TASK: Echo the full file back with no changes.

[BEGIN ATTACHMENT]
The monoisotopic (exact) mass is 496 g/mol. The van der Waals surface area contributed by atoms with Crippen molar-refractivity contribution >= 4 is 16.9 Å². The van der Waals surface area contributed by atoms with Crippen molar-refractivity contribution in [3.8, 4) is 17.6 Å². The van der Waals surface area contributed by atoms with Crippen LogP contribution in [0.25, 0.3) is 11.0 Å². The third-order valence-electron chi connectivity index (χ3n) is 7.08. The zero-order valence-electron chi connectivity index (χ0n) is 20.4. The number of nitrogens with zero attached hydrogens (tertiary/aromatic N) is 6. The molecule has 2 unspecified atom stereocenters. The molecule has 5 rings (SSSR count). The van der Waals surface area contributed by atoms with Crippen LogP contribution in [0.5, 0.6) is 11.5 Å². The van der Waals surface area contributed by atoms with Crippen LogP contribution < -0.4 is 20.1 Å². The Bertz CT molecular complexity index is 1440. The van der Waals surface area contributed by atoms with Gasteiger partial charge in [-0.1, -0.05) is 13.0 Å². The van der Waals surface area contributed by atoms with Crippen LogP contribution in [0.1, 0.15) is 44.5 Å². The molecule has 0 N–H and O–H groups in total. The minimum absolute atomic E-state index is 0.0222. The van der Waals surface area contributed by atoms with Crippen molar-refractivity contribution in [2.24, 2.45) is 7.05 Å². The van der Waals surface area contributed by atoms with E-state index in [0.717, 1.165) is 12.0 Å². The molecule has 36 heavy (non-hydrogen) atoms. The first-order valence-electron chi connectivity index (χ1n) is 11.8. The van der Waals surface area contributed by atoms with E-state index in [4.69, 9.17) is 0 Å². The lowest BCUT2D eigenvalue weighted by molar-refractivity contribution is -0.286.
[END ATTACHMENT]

The monoisotopic (exact) mass is 496 g/mol. The van der Waals surface area contributed by atoms with Crippen molar-refractivity contribution >= 4 is 16.9 Å². The van der Waals surface area contributed by atoms with Crippen molar-refractivity contribution in [3.8, 4) is 17.6 Å². The van der Waals surface area contributed by atoms with Crippen LogP contribution in [0.25, 0.3) is 11.0 Å². The third-order valence-electron chi connectivity index (χ3n) is 7.08. The zero-order valence-electron chi connectivity index (χ0n) is 20.4. The number of nitrogens with zero attached hydrogens (tertiary/aromatic N) is 6. The molecule has 2 unspecified atom stereocenters. The molecule has 5 rings (SSSR count). The van der Waals surface area contributed by atoms with Crippen LogP contribution in [0.5, 0.6) is 11.5 Å². The van der Waals surface area contributed by atoms with Crippen LogP contribution < -0.4 is 20.1 Å². The Bertz CT molecular complexity index is 1440. The van der Waals surface area contributed by atoms with Gasteiger partial charge in [-0.1, -0.05) is 13.0 Å². The van der Waals surface area contributed by atoms with Crippen LogP contribution in [0.1, 0.15) is 44.5 Å². The molecule has 0 N–H and O–H groups in total. The minimum absolute atomic E-state index is 0.0222. The van der Waals surface area contributed by atoms with Crippen molar-refractivity contribution in [2.24, 2.45) is 7.05 Å². The van der Waals surface area contributed by atoms with E-state index in [0.717, 1.165) is 12.0 Å². The molecule has 36 heavy (non-hydrogen) atoms. The first-order valence-electron chi connectivity index (χ1n) is 11.8. The van der Waals surface area contributed by atoms with E-state index in [4.69, 9.17) is 0 Å². The lowest BCUT2D eigenvalue weighted by molar-refractivity contribution is -0.286.